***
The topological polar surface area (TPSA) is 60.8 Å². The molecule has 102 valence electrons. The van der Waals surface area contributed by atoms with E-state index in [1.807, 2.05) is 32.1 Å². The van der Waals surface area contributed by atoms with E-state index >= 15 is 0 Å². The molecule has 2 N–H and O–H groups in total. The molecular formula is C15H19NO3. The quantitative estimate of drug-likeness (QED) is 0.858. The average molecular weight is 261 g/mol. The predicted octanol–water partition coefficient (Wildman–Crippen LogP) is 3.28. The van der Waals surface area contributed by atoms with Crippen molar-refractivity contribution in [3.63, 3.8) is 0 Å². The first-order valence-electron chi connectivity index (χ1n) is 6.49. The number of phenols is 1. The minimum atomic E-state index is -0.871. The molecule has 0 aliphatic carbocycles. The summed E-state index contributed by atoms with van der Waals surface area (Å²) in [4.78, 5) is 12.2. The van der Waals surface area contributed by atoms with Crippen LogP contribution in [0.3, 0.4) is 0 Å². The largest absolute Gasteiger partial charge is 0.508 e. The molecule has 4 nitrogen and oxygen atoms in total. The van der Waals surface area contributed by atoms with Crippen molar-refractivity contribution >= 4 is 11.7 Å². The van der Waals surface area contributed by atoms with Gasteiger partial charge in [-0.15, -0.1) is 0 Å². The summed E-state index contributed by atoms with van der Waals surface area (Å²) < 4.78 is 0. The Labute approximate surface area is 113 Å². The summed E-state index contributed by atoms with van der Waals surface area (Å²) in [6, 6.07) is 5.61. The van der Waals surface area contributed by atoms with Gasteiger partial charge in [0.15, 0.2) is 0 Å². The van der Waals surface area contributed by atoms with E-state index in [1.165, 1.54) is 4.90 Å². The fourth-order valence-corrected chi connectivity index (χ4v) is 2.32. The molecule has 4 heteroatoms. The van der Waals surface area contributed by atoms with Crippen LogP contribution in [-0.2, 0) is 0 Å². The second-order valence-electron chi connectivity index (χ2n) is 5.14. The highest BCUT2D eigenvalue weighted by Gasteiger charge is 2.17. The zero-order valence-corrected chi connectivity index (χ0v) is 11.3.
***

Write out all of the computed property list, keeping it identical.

The topological polar surface area (TPSA) is 60.8 Å². The molecule has 102 valence electrons. The van der Waals surface area contributed by atoms with E-state index in [1.807, 2.05) is 32.1 Å². The van der Waals surface area contributed by atoms with E-state index >= 15 is 0 Å². The molecule has 2 N–H and O–H groups in total. The molecular formula is C15H19NO3. The quantitative estimate of drug-likeness (QED) is 0.858. The average molecular weight is 261 g/mol. The predicted octanol–water partition coefficient (Wildman–Crippen LogP) is 3.28. The van der Waals surface area contributed by atoms with Crippen molar-refractivity contribution in [3.63, 3.8) is 0 Å². The first-order valence-electron chi connectivity index (χ1n) is 6.49. The number of phenols is 1. The minimum atomic E-state index is -0.871. The molecule has 0 aliphatic carbocycles. The summed E-state index contributed by atoms with van der Waals surface area (Å²) in [4.78, 5) is 12.2. The van der Waals surface area contributed by atoms with Crippen LogP contribution in [0.3, 0.4) is 0 Å². The largest absolute Gasteiger partial charge is 0.508 e. The molecule has 4 nitrogen and oxygen atoms in total. The van der Waals surface area contributed by atoms with Crippen molar-refractivity contribution >= 4 is 11.7 Å². The van der Waals surface area contributed by atoms with Gasteiger partial charge in [-0.15, -0.1) is 0 Å². The summed E-state index contributed by atoms with van der Waals surface area (Å²) < 4.78 is 0. The Labute approximate surface area is 113 Å². The summed E-state index contributed by atoms with van der Waals surface area (Å²) in [6, 6.07) is 5.61. The van der Waals surface area contributed by atoms with Gasteiger partial charge in [0.15, 0.2) is 0 Å². The van der Waals surface area contributed by atoms with E-state index in [1.165, 1.54) is 4.90 Å². The fourth-order valence-corrected chi connectivity index (χ4v) is 2.32. The molecule has 4 heteroatoms. The van der Waals surface area contributed by atoms with Crippen LogP contribution in [-0.2, 0) is 0 Å². The second-order valence-electron chi connectivity index (χ2n) is 5.14. The highest BCUT2D eigenvalue weighted by Gasteiger charge is 2.17. The zero-order valence-corrected chi connectivity index (χ0v) is 11.3.